A structural model for phosphorylation control of Dictyostelium myosin II thick filament assembly.

Liang W, Warrick HM, Spudich JA - J. Cell Biol. (1999)

Representative rotary shadowed myosin II molecules in high ionic strength (200 mM KCl). (A) Upper panel: myosin II molecule in the straight conformation. Middle panel: myosin II molecule in a bent conformation. Lower panel: an extreme case of the bent conformation, where the COOH terminus of the tail folds back tightly to make the molecule look shorter. Bar, 0.1 μm. (B) Position of bend in EM images of 3×Asp myosin II monomers. The majority of 3×Asp myosin IIs bend at 1,200 Å, approximately two-thirds length of the tail from the head–neck junction. A second region at ∼1000 Å was also observed. n = 210.
© Copyright Policy
Related In: Results  -  Collection

Show All Figures
getmorefigures.php?uid=PMC2169343&req=5

Figure 4: Representative rotary shadowed myosin II molecules in high ionic strength (200 mM KCl). (A) Upper panel: myosin II molecule in the straight conformation. Middle panel: myosin II molecule in a bent conformation. Lower panel: an extreme case of the bent conformation, where the COOH terminus of the tail folds back tightly to make the molecule look shorter. Bar, 0.1 μm. (B) Position of bend in EM images of 3×Asp myosin II monomers. The majority of 3×Asp myosin IIs bend at 1,200 Å, approximately two-thirds length of the tail from the head–neck junction. A second region at ∼1000 Å was also observed. n = 210.
Mentions: Dictyostelium 3×Asp myosin II molecules were monomeric at high ionic strength. Rotary shadowed 3×Asp myosin II exhibited primarily two conformations under this condition: straight and bent monomers (Fig. 4 A). Various forms of the bent monomers were observed. In 20% of the bent monomer images, the COOH terminus of the tail folded back tightly and resulted in an apparently shorter tail (Fig. 4 A, lower panel). 77% of the 3×Asp myosin II molecules were found to be in the bent conformation (n = 400). On the other hand, only 23% of the wild-type myosin II molecules were found to be bent (n = 280). The percentage of the bent wild-type molecules is consistent with the previous finding that freshly purified wild-type myosin IIs are 20–30% phosphorylated in the heavy chain (Kuczmarski and Spudich 1980).

Bottom Line: Converting these three threonines to aspartates (3 x Asp myosin II), which mimics the phosphorylated state, inhibits filament assembly in vitro, and 3 x Asp myosin II fails to rescue myosin II- phenotypes.These data, combined with new structural evidence from electron microscopy and sequence analyses, provide evidence that thick filament assembly control involves the folding of myosin II into a bent monomer, which is unable to incorporate into thick filaments.The data are consistent with a structural model for the bent monomer in which two specific regions of the tail interact to form an antiparallel tetrameric coiled-coil structure.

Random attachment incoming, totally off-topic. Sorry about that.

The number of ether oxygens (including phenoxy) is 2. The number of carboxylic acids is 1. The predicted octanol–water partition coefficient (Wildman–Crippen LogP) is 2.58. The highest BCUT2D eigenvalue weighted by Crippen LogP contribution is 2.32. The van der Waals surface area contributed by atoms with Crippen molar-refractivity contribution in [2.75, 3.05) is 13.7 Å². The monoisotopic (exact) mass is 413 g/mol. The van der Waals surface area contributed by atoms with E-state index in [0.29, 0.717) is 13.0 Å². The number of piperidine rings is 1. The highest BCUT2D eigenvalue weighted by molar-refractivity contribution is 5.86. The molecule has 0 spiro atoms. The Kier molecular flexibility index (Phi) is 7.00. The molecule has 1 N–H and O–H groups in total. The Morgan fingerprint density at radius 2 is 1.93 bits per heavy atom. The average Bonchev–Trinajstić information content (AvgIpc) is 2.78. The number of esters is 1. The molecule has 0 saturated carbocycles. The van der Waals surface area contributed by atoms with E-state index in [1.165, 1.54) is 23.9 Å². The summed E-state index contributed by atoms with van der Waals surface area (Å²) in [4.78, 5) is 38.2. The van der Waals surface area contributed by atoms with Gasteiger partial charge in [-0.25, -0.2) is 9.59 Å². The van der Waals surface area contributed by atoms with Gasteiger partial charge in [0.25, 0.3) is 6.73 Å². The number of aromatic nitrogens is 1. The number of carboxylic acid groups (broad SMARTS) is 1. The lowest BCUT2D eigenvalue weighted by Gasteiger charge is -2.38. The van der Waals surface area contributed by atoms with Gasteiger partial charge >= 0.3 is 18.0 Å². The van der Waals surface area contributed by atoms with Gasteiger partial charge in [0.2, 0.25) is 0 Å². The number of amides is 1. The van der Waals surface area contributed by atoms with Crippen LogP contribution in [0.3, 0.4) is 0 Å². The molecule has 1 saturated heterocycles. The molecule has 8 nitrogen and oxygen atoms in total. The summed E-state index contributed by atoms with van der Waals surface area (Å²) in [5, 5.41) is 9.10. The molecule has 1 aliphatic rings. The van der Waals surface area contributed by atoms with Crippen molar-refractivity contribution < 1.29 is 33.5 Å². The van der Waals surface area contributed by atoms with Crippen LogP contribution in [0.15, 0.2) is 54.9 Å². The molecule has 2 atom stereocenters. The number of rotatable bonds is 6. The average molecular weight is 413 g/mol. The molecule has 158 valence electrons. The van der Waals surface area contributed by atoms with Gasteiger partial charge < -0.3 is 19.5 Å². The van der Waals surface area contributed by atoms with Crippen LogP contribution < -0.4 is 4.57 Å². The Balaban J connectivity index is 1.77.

View Article: PubMed Central - PubMed

Affiliation: Department of Biochemistry, Stanford University School of Medicine, Stanford, California 94305-5307, USA.

ABSTRACT
Myosin II thick filament assembly in Dictyostelium is regulated by phosphorylation at three threonines in the tail region of the molecule. Converting these three threonines to aspartates (3 x Asp myosin II), which mimics the phosphorylated state, inhibits filament assembly in vitro, and 3 x Asp myosin II fails to rescue myosin II- phenotypes. Here we report a suppressor screen of Dictyostelium myosin II- cells containing 3 x Asp myosin II, which reveals a 21-kD region in the tail that is critical for the phosphorylation control. These data, combined with new structural evidence from electron microscopy and sequence analyses, provide evidence that thick filament assembly control involves the folding of myosin II into a bent monomer, which is unable to incorporate into thick filaments. The data are consistent with a structural model for the bent monomer in which two specific regions of the tail interact to form an antiparallel tetrameric coiled-coil structure.

Show MeSH
Related in: MedlinePlus